With in-depth linear notes accompanying the achingly honest lyrics, Furman is as open as is possible in regards to his inner demons and past brushes with self destruction. Despite the mainly lugubrious lyrical content, the music is frequently frivolous with an often happily plodding bass and an intriguing mix of wind instruments. Music, as stated in the aforementioned linear notes, has proved cathartic, pulling Furman back from the precipice and providing the desire to plough forth.
The album gets underway with somewhat of a flurry with ‘Restless Year’, ‘Lousy Connection’ and ‘Hark! To The Music’ offering up a veritable smorgasboard of sounds over which Furman immediately gets stuck into baring his soul.
‘Haunted Head’ (“I’m having too much fun, arms around the toilet like a long lost chum”) is a standout as is the stripped back clumsy waltz of ‘Hour Of Deepest Need‘ (“I can teach you how to feel really really bad”). In this track even more so than others the lead vocal brings to mind Gordon Gano (Violent Femmes) which certainly works with the tortured nature of the content.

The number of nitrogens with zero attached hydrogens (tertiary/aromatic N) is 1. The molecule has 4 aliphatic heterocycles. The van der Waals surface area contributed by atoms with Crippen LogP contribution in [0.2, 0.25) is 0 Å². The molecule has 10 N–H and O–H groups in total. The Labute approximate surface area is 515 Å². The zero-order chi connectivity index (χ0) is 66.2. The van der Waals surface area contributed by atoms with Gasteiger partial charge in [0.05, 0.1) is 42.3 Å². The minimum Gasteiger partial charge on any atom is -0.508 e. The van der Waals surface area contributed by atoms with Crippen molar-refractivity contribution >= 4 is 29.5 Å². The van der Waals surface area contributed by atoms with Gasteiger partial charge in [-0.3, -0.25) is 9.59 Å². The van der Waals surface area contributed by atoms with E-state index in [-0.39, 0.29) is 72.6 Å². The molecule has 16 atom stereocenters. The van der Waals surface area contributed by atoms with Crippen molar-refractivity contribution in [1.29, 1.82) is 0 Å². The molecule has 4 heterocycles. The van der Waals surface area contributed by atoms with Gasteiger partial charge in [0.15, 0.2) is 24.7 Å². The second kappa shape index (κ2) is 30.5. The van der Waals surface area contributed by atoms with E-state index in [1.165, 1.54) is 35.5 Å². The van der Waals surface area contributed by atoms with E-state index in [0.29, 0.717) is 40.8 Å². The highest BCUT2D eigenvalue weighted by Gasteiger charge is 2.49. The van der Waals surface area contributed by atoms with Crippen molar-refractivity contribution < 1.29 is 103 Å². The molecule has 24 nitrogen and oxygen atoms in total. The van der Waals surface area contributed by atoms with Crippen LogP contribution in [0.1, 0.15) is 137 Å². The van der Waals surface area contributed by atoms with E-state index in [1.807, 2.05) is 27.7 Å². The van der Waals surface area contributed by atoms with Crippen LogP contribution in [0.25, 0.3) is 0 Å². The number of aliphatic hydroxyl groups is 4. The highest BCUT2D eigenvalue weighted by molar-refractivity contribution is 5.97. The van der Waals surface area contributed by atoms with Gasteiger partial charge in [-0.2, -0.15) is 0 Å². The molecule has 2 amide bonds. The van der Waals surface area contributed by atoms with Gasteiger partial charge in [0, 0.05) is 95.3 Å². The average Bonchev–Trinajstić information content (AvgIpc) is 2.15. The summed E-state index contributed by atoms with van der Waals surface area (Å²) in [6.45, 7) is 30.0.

Throughout the course of the record the lamentive themes are morphed intelligently with a cheeky sense of self deprecation. In ‘Ordinary Life‘ the line “One September in Boston I lost the will to live” also features the amusing opener “I’m sick of this record already”. Not the sort of thing you hear every day.
The quality of the songwriting clings on to the bitter end. ‘Watch You Go By‘ is a sparse ode to alcohol drenched loneliness before the winner of best song title ‘Can I Sleep In Your Brain?’ shows more than a hint of influence from the late great Sparklehorse.
Perpetual Motion People, like a lot of truly unique works, takes a couple of listens to fully digest. With brilliant songwriting backed up by some quality musicians, the result is an album that can be enjoyed over and over again.